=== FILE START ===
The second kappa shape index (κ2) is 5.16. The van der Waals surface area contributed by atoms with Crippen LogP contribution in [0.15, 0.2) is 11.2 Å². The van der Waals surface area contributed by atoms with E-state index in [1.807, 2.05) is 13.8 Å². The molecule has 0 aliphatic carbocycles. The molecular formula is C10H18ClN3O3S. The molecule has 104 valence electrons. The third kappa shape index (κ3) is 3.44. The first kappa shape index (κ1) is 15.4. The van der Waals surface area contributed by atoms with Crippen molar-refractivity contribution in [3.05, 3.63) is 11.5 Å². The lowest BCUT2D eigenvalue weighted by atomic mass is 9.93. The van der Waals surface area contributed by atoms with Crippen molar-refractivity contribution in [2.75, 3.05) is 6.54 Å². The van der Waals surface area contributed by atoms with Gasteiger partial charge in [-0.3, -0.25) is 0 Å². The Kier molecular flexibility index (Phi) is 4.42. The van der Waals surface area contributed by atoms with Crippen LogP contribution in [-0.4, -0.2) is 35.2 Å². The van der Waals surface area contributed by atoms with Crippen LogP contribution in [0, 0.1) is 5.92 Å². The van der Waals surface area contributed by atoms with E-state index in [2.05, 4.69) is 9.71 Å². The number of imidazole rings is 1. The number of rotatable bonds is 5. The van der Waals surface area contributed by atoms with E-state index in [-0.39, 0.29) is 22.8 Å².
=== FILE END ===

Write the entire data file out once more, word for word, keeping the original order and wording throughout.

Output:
The second kappa shape index (κ2) is 5.16. The van der Waals surface area contributed by atoms with Crippen LogP contribution in [0.15, 0.2) is 11.2 Å². The van der Waals surface area contributed by atoms with E-state index in [1.807, 2.05) is 13.8 Å². The molecule has 0 aliphatic carbocycles. The molecular formula is C10H18ClN3O3S. The molecule has 104 valence electrons. The third kappa shape index (κ3) is 3.44. The first kappa shape index (κ1) is 15.4. The van der Waals surface area contributed by atoms with Crippen molar-refractivity contribution in [3.05, 3.63) is 11.5 Å². The lowest BCUT2D eigenvalue weighted by atomic mass is 9.93. The van der Waals surface area contributed by atoms with Crippen molar-refractivity contribution in [2.75, 3.05) is 6.54 Å². The van der Waals surface area contributed by atoms with Gasteiger partial charge in [-0.3, -0.25) is 0 Å². The Kier molecular flexibility index (Phi) is 4.42. The van der Waals surface area contributed by atoms with Crippen LogP contribution in [-0.4, -0.2) is 35.2 Å². The van der Waals surface area contributed by atoms with Crippen LogP contribution in [0, 0.1) is 5.92 Å². The van der Waals surface area contributed by atoms with E-state index in [2.05, 4.69) is 9.71 Å². The number of imidazole rings is 1. The number of rotatable bonds is 5. The van der Waals surface area contributed by atoms with E-state index in [-0.39, 0.29) is 22.8 Å².